OutdoorHub Reporter –  Daniel Xu –  August 20, 2014

A 57-year-old fishermen identified as Tran Van Lanh was killed on Monday after he was ambushed by a crocodile in Australia’s Adelaide River. According to the AAP, Lanh was attempting to free a snagged fishing line when he was attacked by a rare, but well-known albino crocodile that local river boat captains nicknamed “Michael Jackson.” The animal had been frequently spotted swimming in the river and was considered a popular attraction for tourists. Shortly after the attack police and wildlife officers tracked the nearly 15-foot albino crocodile by boat, eventually shooting and killing it.

“They know how to do three major things: eat, reproduce and aggression […] if you’re not going to look after yourself, you’ll find yourself being eaten,” said Rob Marchand, owner of a river boat cruise company that operates in the Adelaide River.

Marchand and other tour operators said that the large crocodile gave visitors a thrill whenever it surfaced, but that did not mean it was not a dangerous predator as well. Albinism is not uncommon in crocodile hatchlings, but few ever survive to adulthood. The colorization makes the animal vulnerable to predators and even its own kind. For this particular individual to have reached adulthood, experts say that it may have been especially dominant.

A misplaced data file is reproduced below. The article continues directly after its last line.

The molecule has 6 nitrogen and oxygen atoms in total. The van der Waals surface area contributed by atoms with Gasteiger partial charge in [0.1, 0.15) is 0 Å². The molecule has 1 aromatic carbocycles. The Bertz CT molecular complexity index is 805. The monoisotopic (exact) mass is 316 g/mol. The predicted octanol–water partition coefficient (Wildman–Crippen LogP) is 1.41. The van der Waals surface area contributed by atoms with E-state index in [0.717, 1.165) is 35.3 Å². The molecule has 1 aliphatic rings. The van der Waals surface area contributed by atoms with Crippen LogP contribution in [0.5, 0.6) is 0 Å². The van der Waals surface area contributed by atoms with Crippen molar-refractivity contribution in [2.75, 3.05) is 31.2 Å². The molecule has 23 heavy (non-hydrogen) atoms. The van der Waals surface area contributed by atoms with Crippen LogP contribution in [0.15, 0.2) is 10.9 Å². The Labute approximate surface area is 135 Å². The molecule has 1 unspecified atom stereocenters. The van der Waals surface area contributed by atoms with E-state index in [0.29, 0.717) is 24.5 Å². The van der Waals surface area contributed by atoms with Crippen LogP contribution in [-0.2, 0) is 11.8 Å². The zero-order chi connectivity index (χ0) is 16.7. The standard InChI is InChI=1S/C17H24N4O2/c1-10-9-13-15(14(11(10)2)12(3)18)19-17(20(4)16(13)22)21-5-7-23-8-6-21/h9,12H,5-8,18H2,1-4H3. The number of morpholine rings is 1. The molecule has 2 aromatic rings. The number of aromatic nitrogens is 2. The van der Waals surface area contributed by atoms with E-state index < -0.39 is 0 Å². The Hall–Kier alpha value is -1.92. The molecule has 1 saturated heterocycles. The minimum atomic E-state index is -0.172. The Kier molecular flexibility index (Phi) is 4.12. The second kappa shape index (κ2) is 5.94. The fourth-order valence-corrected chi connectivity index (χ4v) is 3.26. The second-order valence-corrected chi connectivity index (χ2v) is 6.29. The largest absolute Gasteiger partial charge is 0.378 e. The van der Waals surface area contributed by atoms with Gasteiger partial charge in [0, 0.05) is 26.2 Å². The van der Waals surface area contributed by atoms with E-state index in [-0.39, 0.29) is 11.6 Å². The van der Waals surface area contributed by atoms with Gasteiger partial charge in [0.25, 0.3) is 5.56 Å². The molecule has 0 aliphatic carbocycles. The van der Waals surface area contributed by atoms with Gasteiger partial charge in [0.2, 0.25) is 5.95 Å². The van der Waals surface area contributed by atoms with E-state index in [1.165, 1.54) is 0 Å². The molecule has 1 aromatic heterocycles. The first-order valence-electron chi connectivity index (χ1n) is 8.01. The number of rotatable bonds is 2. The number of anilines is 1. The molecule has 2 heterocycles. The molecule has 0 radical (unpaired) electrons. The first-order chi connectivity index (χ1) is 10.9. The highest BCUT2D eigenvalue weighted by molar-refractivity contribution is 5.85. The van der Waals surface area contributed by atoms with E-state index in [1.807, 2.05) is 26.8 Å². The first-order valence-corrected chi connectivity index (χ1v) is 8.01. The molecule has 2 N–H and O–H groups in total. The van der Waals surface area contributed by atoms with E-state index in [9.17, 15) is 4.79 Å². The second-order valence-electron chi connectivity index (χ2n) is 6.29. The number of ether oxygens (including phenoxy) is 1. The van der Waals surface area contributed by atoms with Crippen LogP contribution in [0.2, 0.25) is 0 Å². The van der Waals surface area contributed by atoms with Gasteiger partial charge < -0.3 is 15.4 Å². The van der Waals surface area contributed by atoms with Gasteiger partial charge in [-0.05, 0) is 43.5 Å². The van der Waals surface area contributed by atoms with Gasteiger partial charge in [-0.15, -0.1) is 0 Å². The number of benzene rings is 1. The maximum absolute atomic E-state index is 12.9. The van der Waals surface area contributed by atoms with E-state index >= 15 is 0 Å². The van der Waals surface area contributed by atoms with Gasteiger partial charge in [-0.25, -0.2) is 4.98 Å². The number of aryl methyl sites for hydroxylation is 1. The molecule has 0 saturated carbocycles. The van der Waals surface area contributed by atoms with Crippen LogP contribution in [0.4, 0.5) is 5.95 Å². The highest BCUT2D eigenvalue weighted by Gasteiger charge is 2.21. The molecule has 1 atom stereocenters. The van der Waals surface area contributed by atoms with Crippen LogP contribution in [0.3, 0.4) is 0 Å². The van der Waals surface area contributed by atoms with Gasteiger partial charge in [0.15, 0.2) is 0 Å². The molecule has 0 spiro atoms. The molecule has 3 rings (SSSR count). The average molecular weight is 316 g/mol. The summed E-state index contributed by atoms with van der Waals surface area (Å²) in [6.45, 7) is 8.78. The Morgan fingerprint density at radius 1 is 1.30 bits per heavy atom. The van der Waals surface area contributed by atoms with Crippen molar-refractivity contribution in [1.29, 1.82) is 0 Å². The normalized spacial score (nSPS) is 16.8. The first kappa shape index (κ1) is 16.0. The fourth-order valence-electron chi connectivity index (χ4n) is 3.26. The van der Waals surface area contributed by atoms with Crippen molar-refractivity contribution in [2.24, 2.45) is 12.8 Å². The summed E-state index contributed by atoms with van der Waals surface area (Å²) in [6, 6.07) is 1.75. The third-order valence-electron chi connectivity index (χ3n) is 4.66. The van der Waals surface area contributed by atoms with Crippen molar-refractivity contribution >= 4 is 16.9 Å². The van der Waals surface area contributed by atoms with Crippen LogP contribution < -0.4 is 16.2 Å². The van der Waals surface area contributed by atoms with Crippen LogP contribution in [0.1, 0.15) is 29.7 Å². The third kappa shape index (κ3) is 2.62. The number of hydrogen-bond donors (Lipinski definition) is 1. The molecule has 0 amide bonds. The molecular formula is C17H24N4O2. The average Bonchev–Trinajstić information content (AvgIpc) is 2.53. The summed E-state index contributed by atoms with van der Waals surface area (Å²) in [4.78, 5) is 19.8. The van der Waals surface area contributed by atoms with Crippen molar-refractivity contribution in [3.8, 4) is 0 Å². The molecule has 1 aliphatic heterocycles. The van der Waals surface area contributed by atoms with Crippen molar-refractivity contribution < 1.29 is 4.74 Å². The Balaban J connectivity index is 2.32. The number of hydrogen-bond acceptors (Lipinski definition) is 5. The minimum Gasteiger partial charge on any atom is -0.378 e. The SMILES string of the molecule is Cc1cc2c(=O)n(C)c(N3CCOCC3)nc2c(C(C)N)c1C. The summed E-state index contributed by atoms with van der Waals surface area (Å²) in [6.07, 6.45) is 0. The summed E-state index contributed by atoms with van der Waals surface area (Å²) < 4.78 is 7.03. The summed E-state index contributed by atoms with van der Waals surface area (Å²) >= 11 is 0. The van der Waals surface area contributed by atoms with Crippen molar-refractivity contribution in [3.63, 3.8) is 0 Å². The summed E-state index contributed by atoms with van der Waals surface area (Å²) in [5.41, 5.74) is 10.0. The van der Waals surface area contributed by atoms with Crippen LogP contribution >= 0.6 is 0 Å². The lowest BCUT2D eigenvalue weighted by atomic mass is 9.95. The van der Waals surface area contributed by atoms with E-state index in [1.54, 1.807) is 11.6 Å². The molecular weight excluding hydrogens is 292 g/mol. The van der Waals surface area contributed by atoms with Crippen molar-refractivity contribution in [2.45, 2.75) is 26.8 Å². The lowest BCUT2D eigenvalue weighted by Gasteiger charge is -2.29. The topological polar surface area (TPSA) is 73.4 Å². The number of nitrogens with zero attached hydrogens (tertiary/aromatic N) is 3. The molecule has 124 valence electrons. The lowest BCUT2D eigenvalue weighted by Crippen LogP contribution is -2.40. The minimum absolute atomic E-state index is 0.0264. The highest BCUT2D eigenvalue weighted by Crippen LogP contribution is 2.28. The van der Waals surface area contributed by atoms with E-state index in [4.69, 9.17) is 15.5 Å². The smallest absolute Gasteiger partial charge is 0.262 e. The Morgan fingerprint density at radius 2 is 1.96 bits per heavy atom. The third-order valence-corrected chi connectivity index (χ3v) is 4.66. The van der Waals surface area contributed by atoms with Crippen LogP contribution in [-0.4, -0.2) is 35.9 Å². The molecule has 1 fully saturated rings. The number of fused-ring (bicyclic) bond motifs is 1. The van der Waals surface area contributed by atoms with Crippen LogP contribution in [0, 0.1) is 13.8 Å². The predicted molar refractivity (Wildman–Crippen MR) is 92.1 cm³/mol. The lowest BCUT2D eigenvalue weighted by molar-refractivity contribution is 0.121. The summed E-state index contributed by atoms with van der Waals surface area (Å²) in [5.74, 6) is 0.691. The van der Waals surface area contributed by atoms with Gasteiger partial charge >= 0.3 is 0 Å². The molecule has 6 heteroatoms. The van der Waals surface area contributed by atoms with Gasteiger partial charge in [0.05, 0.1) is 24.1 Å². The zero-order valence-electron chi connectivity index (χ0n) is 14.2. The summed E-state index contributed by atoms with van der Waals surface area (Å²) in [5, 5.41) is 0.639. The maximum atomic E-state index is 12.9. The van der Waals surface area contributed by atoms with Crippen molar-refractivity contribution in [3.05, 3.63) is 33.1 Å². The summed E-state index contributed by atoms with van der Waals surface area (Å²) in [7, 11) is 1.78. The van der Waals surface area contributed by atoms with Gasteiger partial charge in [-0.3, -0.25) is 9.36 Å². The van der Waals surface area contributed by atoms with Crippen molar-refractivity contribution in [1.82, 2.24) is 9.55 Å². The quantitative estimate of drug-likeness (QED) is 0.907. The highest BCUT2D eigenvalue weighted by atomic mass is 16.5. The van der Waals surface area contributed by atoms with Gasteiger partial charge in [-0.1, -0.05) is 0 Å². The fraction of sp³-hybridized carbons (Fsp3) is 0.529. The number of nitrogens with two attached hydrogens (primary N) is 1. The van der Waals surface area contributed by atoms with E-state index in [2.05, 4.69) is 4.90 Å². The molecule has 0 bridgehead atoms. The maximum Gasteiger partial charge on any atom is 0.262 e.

“This particular croc had lots of scars, missing limbs, a huge bite out of his flank. He’d been through the wars,” crocodile researcher Adam Britton told ABC News.

The “wars” that Britton mentioned are aggressive territorial battles between large crocodile males. Pat Chappell, a tour guide, said that the albino crocodile could be regularly seen patrolling the waters and trailing after river boats. Experts visited the site where the attack occurred and said that it was a likely place for an ambush to happen. The Daily Mail reported that Lanh was fishing with his wife when he went into the water. Paramedics later treated his wife for shock, while Lanh’s body was recovered later in the day.

Wildlife officials are cautioning residents not to overreact to the latest crocodile attack, which was the third this year. Northern Territory Chief Minister Adam Giles addressed the issue, saying that the crocodile population in the region is fast becoming a problem, but experts are working on a plan that could utilize a combination of culling and safari hunts.